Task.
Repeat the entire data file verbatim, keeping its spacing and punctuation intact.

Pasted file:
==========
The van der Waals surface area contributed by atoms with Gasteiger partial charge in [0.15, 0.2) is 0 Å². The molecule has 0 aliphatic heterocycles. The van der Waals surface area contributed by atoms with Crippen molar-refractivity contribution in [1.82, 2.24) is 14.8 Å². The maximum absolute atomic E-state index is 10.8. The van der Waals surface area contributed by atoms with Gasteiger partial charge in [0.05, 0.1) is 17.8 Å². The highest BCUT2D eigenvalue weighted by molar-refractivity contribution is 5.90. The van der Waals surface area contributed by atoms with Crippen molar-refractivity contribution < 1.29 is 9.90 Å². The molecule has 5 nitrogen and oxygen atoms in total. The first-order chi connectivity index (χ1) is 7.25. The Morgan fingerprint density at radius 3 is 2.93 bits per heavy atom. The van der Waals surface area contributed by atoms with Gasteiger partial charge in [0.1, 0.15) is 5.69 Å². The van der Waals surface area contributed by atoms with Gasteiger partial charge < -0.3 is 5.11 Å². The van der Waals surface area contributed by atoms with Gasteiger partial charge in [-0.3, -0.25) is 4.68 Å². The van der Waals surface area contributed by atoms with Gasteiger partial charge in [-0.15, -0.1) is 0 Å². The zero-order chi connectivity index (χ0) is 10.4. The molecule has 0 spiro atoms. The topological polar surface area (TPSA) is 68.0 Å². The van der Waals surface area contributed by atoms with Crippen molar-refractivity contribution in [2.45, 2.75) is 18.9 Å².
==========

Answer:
The van der Waals surface area contributed by atoms with Gasteiger partial charge in [0.15, 0.2) is 0 Å². The molecule has 0 aliphatic heterocycles. The van der Waals surface area contributed by atoms with Crippen molar-refractivity contribution in [1.82, 2.24) is 14.8 Å². The maximum absolute atomic E-state index is 10.8. The van der Waals surface area contributed by atoms with Gasteiger partial charge in [0.05, 0.1) is 17.8 Å². The highest BCUT2D eigenvalue weighted by molar-refractivity contribution is 5.90. The van der Waals surface area contributed by atoms with Crippen molar-refractivity contribution < 1.29 is 9.90 Å². The molecule has 5 nitrogen and oxygen atoms in total. The first-order chi connectivity index (χ1) is 7.25. The Morgan fingerprint density at radius 3 is 2.93 bits per heavy atom. The van der Waals surface area contributed by atoms with Gasteiger partial charge in [0.1, 0.15) is 5.69 Å². The van der Waals surface area contributed by atoms with Gasteiger partial charge < -0.3 is 5.11 Å². The van der Waals surface area contributed by atoms with Gasteiger partial charge in [-0.3, -0.25) is 4.68 Å². The van der Waals surface area contributed by atoms with Gasteiger partial charge in [-0.15, -0.1) is 0 Å². The zero-order chi connectivity index (χ0) is 10.4. The molecule has 0 spiro atoms. The topological polar surface area (TPSA) is 68.0 Å². The van der Waals surface area contributed by atoms with Crippen molar-refractivity contribution in [2.45, 2.75) is 18.9 Å².